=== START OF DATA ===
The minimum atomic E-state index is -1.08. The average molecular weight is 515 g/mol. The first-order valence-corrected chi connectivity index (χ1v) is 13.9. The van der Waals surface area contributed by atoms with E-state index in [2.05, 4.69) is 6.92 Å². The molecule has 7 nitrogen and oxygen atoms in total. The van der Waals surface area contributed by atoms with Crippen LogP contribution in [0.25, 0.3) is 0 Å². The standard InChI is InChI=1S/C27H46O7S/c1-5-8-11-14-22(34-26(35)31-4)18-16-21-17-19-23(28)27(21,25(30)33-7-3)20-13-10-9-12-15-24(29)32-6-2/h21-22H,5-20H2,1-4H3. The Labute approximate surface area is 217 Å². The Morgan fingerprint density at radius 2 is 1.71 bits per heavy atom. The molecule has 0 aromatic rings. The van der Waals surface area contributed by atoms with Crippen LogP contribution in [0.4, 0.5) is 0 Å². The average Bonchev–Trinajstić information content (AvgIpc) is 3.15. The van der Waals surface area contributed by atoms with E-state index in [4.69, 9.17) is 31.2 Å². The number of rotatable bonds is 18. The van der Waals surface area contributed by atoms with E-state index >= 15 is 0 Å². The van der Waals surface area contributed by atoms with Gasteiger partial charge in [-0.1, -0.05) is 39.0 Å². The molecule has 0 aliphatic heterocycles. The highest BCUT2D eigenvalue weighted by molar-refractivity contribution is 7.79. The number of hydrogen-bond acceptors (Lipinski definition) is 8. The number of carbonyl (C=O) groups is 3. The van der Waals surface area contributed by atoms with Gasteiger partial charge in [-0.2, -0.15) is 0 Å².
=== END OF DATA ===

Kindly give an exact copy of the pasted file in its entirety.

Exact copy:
The minimum atomic E-state index is -1.08. The average molecular weight is 515 g/mol. The first-order valence-corrected chi connectivity index (χ1v) is 13.9. The van der Waals surface area contributed by atoms with E-state index in [2.05, 4.69) is 6.92 Å². The molecule has 7 nitrogen and oxygen atoms in total. The van der Waals surface area contributed by atoms with Crippen LogP contribution in [0.25, 0.3) is 0 Å². The standard InChI is InChI=1S/C27H46O7S/c1-5-8-11-14-22(34-26(35)31-4)18-16-21-17-19-23(28)27(21,25(30)33-7-3)20-13-10-9-12-15-24(29)32-6-2/h21-22H,5-20H2,1-4H3. The Labute approximate surface area is 217 Å². The Morgan fingerprint density at radius 2 is 1.71 bits per heavy atom. The molecule has 0 aromatic rings. The van der Waals surface area contributed by atoms with Crippen LogP contribution in [0.4, 0.5) is 0 Å². The average Bonchev–Trinajstić information content (AvgIpc) is 3.15. The van der Waals surface area contributed by atoms with E-state index in [4.69, 9.17) is 31.2 Å². The number of rotatable bonds is 18. The van der Waals surface area contributed by atoms with E-state index >= 15 is 0 Å². The van der Waals surface area contributed by atoms with Gasteiger partial charge in [-0.1, -0.05) is 39.0 Å². The molecule has 0 aliphatic heterocycles. The highest BCUT2D eigenvalue weighted by molar-refractivity contribution is 7.79. The number of hydrogen-bond acceptors (Lipinski definition) is 8. The number of carbonyl (C=O) groups is 3. The van der Waals surface area contributed by atoms with Gasteiger partial charge in [-0.2, -0.15) is 0 Å².